Series Review : Gallagher Girls
James Bond. Jason Bourne. Alex Rider. Maxwell Smart. What do all of these fictional characters have in common? They are all spies. They are all male. And they are all very good at their jobs (well, except for Maxwell Smart). But how do spies learn what they need to know?
Welcome to the Gallagher Academy for Exceptional Young Women, a very exclusive boarding school for teenage girls who have been accepted because of their intelligence and skills. But this isn’t merely a high-priced school for geniuses. It’s actually a very, very secret all-girl school for spies-in-training. Students learn to speak fluently in fourteen languages and practice advanced martial arts. They attend classes in chemical warfare, advanced encryption, and covert operations.
Cammie Morgan and her roommates are 15 when the series begins. On a classroom assignment to practice their spy skills in a nearby town, she meets an ordinary boy who thinks she is just an ordinary girl—and realizes the one thing that she has not learned at the Gallagher Academy is how to be a normal girl.
Though the first book is fun and full of action, it is fairly fluffy—not really the type of series that I would necessarily continue. But as Cammie grows older, the situations that she finds herself in become more complicated, as do her relationships with her roommates and friends and her mother (the Academy’s headmistress). She and her friends are distinct and realistic (as realistic as genius teen girls in a secret spy school can be), and all the major characters mature throughout the series.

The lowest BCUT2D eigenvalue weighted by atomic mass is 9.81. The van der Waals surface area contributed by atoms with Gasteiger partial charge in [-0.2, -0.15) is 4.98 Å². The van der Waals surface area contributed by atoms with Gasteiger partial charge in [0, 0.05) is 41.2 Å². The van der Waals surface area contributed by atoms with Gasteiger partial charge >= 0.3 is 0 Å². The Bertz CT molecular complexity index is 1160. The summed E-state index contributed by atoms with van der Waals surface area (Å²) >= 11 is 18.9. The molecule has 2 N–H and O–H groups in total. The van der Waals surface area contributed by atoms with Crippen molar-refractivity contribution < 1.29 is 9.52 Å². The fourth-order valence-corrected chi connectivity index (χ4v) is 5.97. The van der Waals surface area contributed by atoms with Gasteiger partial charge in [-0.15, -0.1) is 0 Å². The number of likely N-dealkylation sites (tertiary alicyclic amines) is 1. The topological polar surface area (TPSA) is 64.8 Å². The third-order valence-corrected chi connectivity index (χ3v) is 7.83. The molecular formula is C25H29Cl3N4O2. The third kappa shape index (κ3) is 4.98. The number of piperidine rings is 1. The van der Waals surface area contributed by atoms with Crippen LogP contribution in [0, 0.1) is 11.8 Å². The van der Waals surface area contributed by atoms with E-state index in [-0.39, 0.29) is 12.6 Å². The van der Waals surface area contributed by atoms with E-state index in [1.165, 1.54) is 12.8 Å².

And the books become much more serious, too. The girls find out that an ancient terrorist organization is hunting for someone—but who? And why? As the latest book begins, Cammie regains consciousness and realizes she has lost her memory of the summer. Was she kidnapped? Tortured? Did she betray her school and her friends?
Despite the maturing of the books, they all remain very clean. Boy-girl relationships don’t go past kissing, and I don’t think I recall even a damn or a hell. It goes to show that YA books don’t need swearing and sex to be romantic, exciting, and suspenseful.
After reading the first book, I have listened to all of the audiobooks. Renee Raudman does a spectacular job of giving each character a distinct voice. (On a very personal note: Thank you, Ally Carter, for creating Joe Solomon, the covert operations teacher; and thank you, Renee, for giving him such a dreamy voice. Just like the girls in his classes, I think I’m in love.)
I only listen to books in the car, and I got wrapped up in the latest book on my way home Saturday. So, since my to-do list included dusting and weeding (both my garden and my library), I decided to take a long drive through the Minnesota countryside and finish my book. The drive was relaxing, the countryside was beautiful, and the book was great!
I’d Tell You I Love You, But Then I’d Have to Kill You. 9781423100034. 2006.
Cross My Heart and Hope to Spy. 9781423100058. 2007.
Don’t Judge a Girl by Her Cover. 9781423116387. 2009.
Only the Good Spy Young. 9781423128205. 2010.
Out of Sight, Out of Time. 9781423147947. 2012.